Skip to content


Dalsingh S/O Gulab Singh Thakur Vs. the State of Madhya Pradesh - Court Judgment

LegalCrystal Citation
SubjectCriminal
CourtMadhya Pradesh High Court
Decided On
Judge
Reported in1961CriLJ496
AppellantDalsingh S/O Gulab Singh Thakur
RespondentThe State of Madhya Pradesh
Excerpt:
.....written by appellant to father of victim was concocted piece of evidence held, though presumption against appellant can be raised, it cannot be said that onus shifts exclusively and heavily on him to prove his innocence. conviction of appellant is liable to be set aside. - this naturally could have well been proved in the enquiry in which they were seized by the naib tahsildar......himself moved a petition before the naib tahsildar complaining of theft of 300 logs out of the logs entrusted to him. on enquiry the report of alleged theft was found to be baseless.on the contrary it was learnt that the accused had himself appropriated some logs to his own use, and when he was later on called upon to produce the logs he was able to produce only 595 logs out of 1141 logs entrusted to him. since he was unable to account satisfactorily for the missing logs and as enquiry revealed that he had appropriated them to his own use contrary to the terms and conditions of entrustment, he was prosecuted for having committed criminal breach of trust with respect to the timber logs.3. the trying magistrate accepted the prosecution evidence and held the accused guilty of the.....
Judgment:
ORDER

N.M. Golvalker, J.

1. This is a revision petition by the accused whose appeal against his conviction under Section 406, Indian Penal Code, has been dismissed by the Sessions Judge, Hoshangabad.

2. The accused came to be prosecuted in these circumstances. On 8-3-1959 Shri Shukla, Naib Tahsildar, seized unsawn 1141 logs of timber from the possession of the accused at his timber stall at Pipariya. Admittedly the seizure was made as it was suspected that the seized timber had been illicitly felled about which a revenue enquiry was being made. After seizure the timber was duly hammer marked and entrusted to the accused on his executing a supratnama agreeing to produce the timber wherever and whenever called upon to do so. Later on, on 5-8-1959 the accused himself moved a petition before the Naib Tahsildar complaining of theft of 300 logs out of the logs entrusted to him. On enquiry the report of alleged theft was found to be baseless.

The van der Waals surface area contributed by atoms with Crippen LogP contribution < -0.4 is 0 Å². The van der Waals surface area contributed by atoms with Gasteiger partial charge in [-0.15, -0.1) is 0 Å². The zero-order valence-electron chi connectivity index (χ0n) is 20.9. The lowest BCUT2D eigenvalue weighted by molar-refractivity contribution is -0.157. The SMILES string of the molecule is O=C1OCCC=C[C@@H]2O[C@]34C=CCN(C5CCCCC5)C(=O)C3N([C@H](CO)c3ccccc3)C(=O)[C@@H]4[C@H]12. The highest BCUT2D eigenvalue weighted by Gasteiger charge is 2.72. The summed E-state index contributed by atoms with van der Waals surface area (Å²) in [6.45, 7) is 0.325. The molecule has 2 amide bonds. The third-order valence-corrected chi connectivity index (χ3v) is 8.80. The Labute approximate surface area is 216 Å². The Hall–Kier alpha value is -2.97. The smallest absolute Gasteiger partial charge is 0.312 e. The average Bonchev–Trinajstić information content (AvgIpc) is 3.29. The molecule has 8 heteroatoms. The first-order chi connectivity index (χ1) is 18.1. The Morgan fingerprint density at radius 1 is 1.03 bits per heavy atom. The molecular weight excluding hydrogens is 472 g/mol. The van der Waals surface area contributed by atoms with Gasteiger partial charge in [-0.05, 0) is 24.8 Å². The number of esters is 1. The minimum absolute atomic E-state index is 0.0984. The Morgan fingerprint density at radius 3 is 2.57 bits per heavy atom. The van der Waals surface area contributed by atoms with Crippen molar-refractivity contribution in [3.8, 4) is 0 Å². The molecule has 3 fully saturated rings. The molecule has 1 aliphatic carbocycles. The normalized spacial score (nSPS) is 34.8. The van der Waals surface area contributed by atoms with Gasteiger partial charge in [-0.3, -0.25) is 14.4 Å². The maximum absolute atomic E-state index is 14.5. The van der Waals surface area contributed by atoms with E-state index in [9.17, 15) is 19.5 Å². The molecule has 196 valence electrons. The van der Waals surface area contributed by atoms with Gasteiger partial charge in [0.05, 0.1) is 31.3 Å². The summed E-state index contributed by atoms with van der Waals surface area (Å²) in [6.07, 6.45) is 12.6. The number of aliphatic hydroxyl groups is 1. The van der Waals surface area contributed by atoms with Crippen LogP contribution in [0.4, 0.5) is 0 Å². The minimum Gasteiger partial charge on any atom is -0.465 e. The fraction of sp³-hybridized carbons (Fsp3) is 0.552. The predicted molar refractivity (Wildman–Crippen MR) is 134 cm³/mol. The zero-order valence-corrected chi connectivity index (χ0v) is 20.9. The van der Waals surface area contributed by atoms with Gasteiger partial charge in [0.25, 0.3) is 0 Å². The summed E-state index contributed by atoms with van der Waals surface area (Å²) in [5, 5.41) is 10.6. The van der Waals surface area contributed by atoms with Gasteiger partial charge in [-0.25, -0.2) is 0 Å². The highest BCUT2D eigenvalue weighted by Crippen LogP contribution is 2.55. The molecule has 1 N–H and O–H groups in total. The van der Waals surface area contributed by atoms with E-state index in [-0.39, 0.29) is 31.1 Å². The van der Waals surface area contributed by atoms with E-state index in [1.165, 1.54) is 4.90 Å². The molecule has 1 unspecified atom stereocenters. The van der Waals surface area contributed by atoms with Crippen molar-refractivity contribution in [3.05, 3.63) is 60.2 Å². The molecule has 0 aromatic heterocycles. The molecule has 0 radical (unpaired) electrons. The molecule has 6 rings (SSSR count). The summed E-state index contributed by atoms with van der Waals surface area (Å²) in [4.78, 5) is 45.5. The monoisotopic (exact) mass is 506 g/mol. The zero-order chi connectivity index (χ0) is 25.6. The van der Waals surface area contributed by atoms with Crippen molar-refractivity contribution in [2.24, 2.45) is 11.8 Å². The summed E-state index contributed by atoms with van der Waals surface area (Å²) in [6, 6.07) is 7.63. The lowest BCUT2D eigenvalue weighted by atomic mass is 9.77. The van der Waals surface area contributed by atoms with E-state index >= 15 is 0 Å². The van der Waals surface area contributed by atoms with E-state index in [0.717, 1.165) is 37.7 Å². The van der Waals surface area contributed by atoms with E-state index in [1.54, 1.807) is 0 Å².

On the contrary it was learnt that the accused had himself appropriated some logs to his own use, and when he was later on called upon to Produce the logs he was able to produce only 595 logs out of 1141 logs entrusted to him. Since he was unable to account satisfactorily for the missing logs and as enquiry revealed that he had appropriated them to his own use contrary to the terms and conditions of entrustment, he was prosecuted for having committed criminal breach of trust with respect to the timber logs.

3. The trying Magistrate accepted the prosecution evidence and held the accused guilty of the offence punishable under Section 406, Indian Penal Code. In appeal filed by the accused his conviction was upheld and his appeal was dismissed. However the sentence of 4 months rigorous imprisonment by the trying Magistrate was set aside and only the sentence of fine was maintained.